I get the feeling that almost everyone is going to come out hating this remake of The Last House on the Left. If you don’t have the stomach for the depths of depravity to which it sinks, you will dismiss it outright as a signpost on the way to the decline of western civilization. If you are more lenient toward disturbing subject matter in service of a set of ideals, then you will probably point to the fact that this is a slick remake of a movie that was more idea driven than its successor.
Me, though, I am, to be 100% honest with you, confused. This review was supposed to go up the same night I saw the film, but I felt I needed a couple of days to wrap my head around how I felt about the movie. This cannot be called a “good” movie. But it is so well-made, so interesting, so unflinching, and so affecting that I can’t bring myself to dismiss it outright. It gets me thinking and confronting some of my own squeamishness–which is more than most Hollywood horror movies manage to do nowadays.
So forgive me if this review comes off as less of a review and more of an analysis. There are plenty of “hated it” blurbs over at Rotten Tomatoes if that is what you’re looking for. Me, I want to try and figure some things out.
The plot of the movie is simple. Seventeen-year-old Mari Collinwood joins her parents at a lake house for vacation. Their first night there, Mari ventures into the city with a friend of hers. When they fall in with the young Justin, though, things take a turn for the nightmarish as Krug (Justin’s father) and his band of murderous outlaws kidnap and abuse the two girls.
When Mari is left for dead, the group finds themselves without shelter and ends up depending on the hospitality of Mari’s parents, staying the night in the couple’s carriage house. When the two hosts find out the nefarious nature of their guests and the atrocities committed against their daughter, they fight back with a vengeance.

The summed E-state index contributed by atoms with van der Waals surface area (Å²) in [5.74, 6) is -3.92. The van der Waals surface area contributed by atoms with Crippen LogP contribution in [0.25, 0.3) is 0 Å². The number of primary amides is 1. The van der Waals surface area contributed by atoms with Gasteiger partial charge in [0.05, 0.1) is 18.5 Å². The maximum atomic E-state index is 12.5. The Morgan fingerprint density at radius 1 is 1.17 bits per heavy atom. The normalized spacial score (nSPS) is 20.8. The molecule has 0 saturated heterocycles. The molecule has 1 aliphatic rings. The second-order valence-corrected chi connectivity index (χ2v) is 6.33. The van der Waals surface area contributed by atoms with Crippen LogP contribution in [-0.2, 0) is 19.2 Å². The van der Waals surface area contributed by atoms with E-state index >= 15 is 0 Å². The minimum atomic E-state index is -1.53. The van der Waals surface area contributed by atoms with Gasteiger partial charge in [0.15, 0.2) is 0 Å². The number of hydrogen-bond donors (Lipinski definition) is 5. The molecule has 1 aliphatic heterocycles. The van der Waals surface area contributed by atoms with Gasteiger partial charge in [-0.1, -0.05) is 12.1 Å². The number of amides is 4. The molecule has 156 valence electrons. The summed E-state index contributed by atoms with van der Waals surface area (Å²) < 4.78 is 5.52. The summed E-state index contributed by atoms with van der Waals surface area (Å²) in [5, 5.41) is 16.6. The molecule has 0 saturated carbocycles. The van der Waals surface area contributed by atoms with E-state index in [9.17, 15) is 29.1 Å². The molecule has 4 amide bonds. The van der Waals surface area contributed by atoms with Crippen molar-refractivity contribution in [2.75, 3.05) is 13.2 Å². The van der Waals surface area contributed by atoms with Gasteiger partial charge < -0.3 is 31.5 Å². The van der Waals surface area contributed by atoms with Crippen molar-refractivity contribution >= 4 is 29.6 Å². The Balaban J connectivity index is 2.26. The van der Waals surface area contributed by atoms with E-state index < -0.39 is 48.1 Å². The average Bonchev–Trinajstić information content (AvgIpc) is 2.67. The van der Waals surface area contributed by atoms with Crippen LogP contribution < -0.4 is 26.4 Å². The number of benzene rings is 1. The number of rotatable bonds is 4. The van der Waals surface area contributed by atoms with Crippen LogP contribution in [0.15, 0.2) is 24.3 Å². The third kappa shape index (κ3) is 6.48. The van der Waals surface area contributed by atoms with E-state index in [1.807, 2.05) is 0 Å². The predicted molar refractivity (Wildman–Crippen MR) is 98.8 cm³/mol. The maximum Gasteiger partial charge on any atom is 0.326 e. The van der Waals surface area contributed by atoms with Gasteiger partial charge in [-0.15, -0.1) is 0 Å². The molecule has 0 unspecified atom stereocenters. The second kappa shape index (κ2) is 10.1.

I’m keeping things slightly vague on purpose. While the trailer spoils the twists for the non-initiated, there are still a few surprises (albeit small) for those familiar with the original film.
I expected this movie to truncate the first two acts of the original, making Mari’s abduction, abuse, and attempted murder a fairly quick precursor to the “revenge” angle on which the movie was sold. I was wrong. Director Dennis Iliadis focuses just as much on Mari’s abuse as the original, and the audience I was with seemed genuinely surprised, shocked, and disgusted.
Which made me happy. I saw this movie opening night with people annoyingly talking on cell phones and texting through the movie. When Mari went into Justin’s hotel room, they screamed things like “Don’t go in there, bitch!” In other words they thought this was going to be a straightforward horror film. Lots of meaningless and dismissible gore.
But when Mari is tortured and raped, the theater was silent. There were a couple of walkouts (from two highly annoying audience members who had been heckling the screen minutes before, nonetheless). I watched the audience realize that…this shit isn’t funny. It’s not fun. While it’s not shot in a documentary style like Craven’s original, transposing chillingly beautiful camerawork for shaky, unlit shots, it feels just as real and just as horrific.
I cared about Mari and her friend. They were real people, and they reacted in real ways. Mari, played by Sara Paxton, possesses a quiet terror and honest, unspoken inner-strength that immediately makes her a real person in the audience’s mind. This isn’t a dumb teenager getting hacked to death. This is someone’s daughter getting tortured. These crimes feel real–ripped from the headlines–which makes them chilling and forces me to say that no, this is not a horror film.